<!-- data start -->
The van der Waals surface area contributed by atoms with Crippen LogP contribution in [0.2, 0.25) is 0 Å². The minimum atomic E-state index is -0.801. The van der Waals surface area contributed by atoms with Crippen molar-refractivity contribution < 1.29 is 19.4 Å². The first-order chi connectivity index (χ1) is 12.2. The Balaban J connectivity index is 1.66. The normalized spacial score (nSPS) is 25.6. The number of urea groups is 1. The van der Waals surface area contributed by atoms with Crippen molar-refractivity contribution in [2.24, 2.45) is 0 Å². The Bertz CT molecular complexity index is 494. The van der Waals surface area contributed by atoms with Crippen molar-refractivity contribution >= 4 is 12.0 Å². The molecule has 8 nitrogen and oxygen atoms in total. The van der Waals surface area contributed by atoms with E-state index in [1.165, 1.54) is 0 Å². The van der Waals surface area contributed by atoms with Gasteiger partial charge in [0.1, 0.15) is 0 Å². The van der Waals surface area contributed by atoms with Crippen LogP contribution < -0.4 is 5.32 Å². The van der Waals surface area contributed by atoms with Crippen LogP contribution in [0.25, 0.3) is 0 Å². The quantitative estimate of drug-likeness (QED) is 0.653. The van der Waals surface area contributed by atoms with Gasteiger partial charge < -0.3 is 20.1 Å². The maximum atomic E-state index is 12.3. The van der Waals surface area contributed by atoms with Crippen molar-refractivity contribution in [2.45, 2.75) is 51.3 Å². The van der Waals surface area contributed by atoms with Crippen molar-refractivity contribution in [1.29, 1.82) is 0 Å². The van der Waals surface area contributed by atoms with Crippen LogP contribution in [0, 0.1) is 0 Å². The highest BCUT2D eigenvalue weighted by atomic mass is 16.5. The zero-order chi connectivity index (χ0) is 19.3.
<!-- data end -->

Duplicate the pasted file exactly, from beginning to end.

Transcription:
The van der Waals surface area contributed by atoms with Crippen LogP contribution in [0.2, 0.25) is 0 Å². The minimum atomic E-state index is -0.801. The van der Waals surface area contributed by atoms with Crippen molar-refractivity contribution < 1.29 is 19.4 Å². The first-order chi connectivity index (χ1) is 12.2. The Balaban J connectivity index is 1.66. The normalized spacial score (nSPS) is 25.6. The number of urea groups is 1. The van der Waals surface area contributed by atoms with Crippen molar-refractivity contribution in [2.24, 2.45) is 0 Å². The Bertz CT molecular complexity index is 494. The van der Waals surface area contributed by atoms with Crippen molar-refractivity contribution >= 4 is 12.0 Å². The molecule has 8 nitrogen and oxygen atoms in total. The van der Waals surface area contributed by atoms with E-state index in [1.165, 1.54) is 0 Å². The van der Waals surface area contributed by atoms with Gasteiger partial charge in [0.1, 0.15) is 0 Å². The van der Waals surface area contributed by atoms with Crippen LogP contribution < -0.4 is 5.32 Å². The van der Waals surface area contributed by atoms with Crippen LogP contribution in [0.25, 0.3) is 0 Å². The quantitative estimate of drug-likeness (QED) is 0.653. The van der Waals surface area contributed by atoms with Gasteiger partial charge < -0.3 is 20.1 Å². The maximum atomic E-state index is 12.3. The van der Waals surface area contributed by atoms with Crippen molar-refractivity contribution in [2.45, 2.75) is 51.3 Å². The van der Waals surface area contributed by atoms with Crippen molar-refractivity contribution in [1.29, 1.82) is 0 Å². The van der Waals surface area contributed by atoms with Crippen LogP contribution in [0, 0.1) is 0 Å². The highest BCUT2D eigenvalue weighted by atomic mass is 16.5. The zero-order chi connectivity index (χ0) is 19.3.